After “A Bill Morrison film” it says “A Michael Gordon symphony”, assigning auteur credit separately over the soundtrack, a rare thing. I didn’t love the symphony, though – an undertone even more monotonous than Philip Glass with bombs-falling string-sliding atop it. I enjoyed the bit where percussion chattering along with the background rhythm sounded like an old TV news theme song. But next time I’ll just listen to a Pinback album instead.
Visuals are exciting, though – Fragments of narrative films (and science films and home movies and other weirdness) gone Brakhage (or less generously, gone Begotten) through decay, slowed down so we can appreciate the distinct frame-by-frame damage.
I don’t understand what property of film decay causes the picture to go negative, bright whites turning black while the rest of the picture looks unaffected, but I’ve never much understood the chemical side of film anyway. Elsewhere, scenes are obscured by dark blots, sunken under oily water and giant amoebas, or just torn to shreds.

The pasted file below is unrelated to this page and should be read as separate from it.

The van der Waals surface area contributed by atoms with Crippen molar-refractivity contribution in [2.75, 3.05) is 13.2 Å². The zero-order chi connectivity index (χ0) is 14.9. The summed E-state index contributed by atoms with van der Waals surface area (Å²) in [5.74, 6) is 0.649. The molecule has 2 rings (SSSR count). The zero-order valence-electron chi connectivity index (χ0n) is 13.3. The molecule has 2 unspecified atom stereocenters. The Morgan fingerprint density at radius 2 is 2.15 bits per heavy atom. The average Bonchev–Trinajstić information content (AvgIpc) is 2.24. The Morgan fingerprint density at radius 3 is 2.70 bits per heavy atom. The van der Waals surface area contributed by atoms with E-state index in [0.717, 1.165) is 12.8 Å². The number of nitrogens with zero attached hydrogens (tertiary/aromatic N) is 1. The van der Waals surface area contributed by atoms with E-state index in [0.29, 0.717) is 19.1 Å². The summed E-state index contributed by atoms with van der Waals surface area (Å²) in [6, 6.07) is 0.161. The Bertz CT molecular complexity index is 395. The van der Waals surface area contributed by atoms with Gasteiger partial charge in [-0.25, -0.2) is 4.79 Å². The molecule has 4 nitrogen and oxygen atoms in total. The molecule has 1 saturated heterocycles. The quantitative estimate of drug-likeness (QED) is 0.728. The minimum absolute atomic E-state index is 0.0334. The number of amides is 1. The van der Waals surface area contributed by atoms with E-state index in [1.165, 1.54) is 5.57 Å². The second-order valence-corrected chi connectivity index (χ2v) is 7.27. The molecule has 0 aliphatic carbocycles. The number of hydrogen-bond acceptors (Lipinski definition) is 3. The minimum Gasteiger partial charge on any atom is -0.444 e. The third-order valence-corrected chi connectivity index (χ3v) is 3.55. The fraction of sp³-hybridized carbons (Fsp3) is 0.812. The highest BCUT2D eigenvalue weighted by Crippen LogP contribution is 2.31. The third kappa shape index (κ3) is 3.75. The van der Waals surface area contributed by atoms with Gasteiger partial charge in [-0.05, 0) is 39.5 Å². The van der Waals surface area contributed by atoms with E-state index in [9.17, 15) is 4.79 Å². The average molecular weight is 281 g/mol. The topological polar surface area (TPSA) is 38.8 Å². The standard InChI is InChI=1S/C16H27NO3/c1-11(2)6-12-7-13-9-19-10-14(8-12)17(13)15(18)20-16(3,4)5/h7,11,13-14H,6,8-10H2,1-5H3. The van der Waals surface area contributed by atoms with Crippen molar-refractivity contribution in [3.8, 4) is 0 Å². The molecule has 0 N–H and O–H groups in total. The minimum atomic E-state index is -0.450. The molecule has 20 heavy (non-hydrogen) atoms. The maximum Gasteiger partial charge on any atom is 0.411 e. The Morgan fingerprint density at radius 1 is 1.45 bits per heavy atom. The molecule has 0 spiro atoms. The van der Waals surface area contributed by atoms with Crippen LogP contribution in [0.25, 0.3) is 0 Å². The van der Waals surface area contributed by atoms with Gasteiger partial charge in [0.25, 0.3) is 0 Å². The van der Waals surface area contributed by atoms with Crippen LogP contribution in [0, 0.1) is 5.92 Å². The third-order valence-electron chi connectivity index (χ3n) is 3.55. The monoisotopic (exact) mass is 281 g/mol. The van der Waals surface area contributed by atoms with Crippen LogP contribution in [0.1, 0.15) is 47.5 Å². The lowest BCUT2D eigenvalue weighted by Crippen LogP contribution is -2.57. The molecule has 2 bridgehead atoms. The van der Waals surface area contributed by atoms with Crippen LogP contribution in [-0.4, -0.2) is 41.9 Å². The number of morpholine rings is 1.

Forget the Great American Scream Machine – this is the most terrifying carnival ride. Each car emerges from a burbling time/space warp on left side of the frame, to circle around and go back inside. At the end of the ride, whoever’s left inside the reality-warp is doomed to spend the rest of their days in a hellish alternate dimension.
Second best part here, a boxer fighting an amorphous column of decay